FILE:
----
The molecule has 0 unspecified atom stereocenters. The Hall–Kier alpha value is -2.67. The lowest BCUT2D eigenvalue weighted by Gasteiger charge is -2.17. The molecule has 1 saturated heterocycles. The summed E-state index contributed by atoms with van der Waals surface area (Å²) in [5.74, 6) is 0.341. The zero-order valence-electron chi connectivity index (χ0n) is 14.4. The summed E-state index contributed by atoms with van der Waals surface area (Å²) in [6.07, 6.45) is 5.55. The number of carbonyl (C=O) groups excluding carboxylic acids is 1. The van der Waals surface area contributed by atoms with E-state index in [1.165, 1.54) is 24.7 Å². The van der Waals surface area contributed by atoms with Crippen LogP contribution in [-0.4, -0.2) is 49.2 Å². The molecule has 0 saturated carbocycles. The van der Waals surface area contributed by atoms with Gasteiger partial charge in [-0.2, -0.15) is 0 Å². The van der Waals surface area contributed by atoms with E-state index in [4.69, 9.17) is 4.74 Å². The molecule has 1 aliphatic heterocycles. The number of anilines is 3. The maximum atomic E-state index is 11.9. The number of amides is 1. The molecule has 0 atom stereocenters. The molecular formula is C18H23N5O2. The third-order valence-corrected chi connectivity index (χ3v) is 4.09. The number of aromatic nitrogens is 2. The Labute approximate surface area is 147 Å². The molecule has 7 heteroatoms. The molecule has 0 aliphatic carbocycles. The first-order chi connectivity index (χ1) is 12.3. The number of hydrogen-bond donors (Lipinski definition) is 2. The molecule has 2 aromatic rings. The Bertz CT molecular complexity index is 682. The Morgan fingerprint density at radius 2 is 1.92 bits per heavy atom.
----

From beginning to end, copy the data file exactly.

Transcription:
The molecule has 0 unspecified atom stereocenters. The Hall–Kier alpha value is -2.67. The lowest BCUT2D eigenvalue weighted by Gasteiger charge is -2.17. The molecule has 1 saturated heterocycles. The summed E-state index contributed by atoms with van der Waals surface area (Å²) in [5.74, 6) is 0.341. The zero-order valence-electron chi connectivity index (χ0n) is 14.4. The summed E-state index contributed by atoms with van der Waals surface area (Å²) in [6.07, 6.45) is 5.55. The number of carbonyl (C=O) groups excluding carboxylic acids is 1. The van der Waals surface area contributed by atoms with E-state index in [1.165, 1.54) is 24.7 Å². The van der Waals surface area contributed by atoms with Crippen LogP contribution in [-0.4, -0.2) is 49.2 Å². The molecule has 0 saturated carbocycles. The van der Waals surface area contributed by atoms with Gasteiger partial charge in [-0.2, -0.15) is 0 Å². The van der Waals surface area contributed by atoms with E-state index in [4.69, 9.17) is 4.74 Å². The molecule has 1 aliphatic heterocycles. The number of anilines is 3. The maximum atomic E-state index is 11.9. The number of amides is 1. The molecule has 0 atom stereocenters. The molecular formula is C18H23N5O2. The third-order valence-corrected chi connectivity index (χ3v) is 4.09. The number of aromatic nitrogens is 2. The Labute approximate surface area is 147 Å². The molecule has 7 heteroatoms. The molecule has 0 aliphatic carbocycles. The first-order chi connectivity index (χ1) is 12.3. The number of hydrogen-bond donors (Lipinski definition) is 2. The molecule has 2 aromatic rings. The Bertz CT molecular complexity index is 682. The Morgan fingerprint density at radius 2 is 1.92 bits per heavy atom.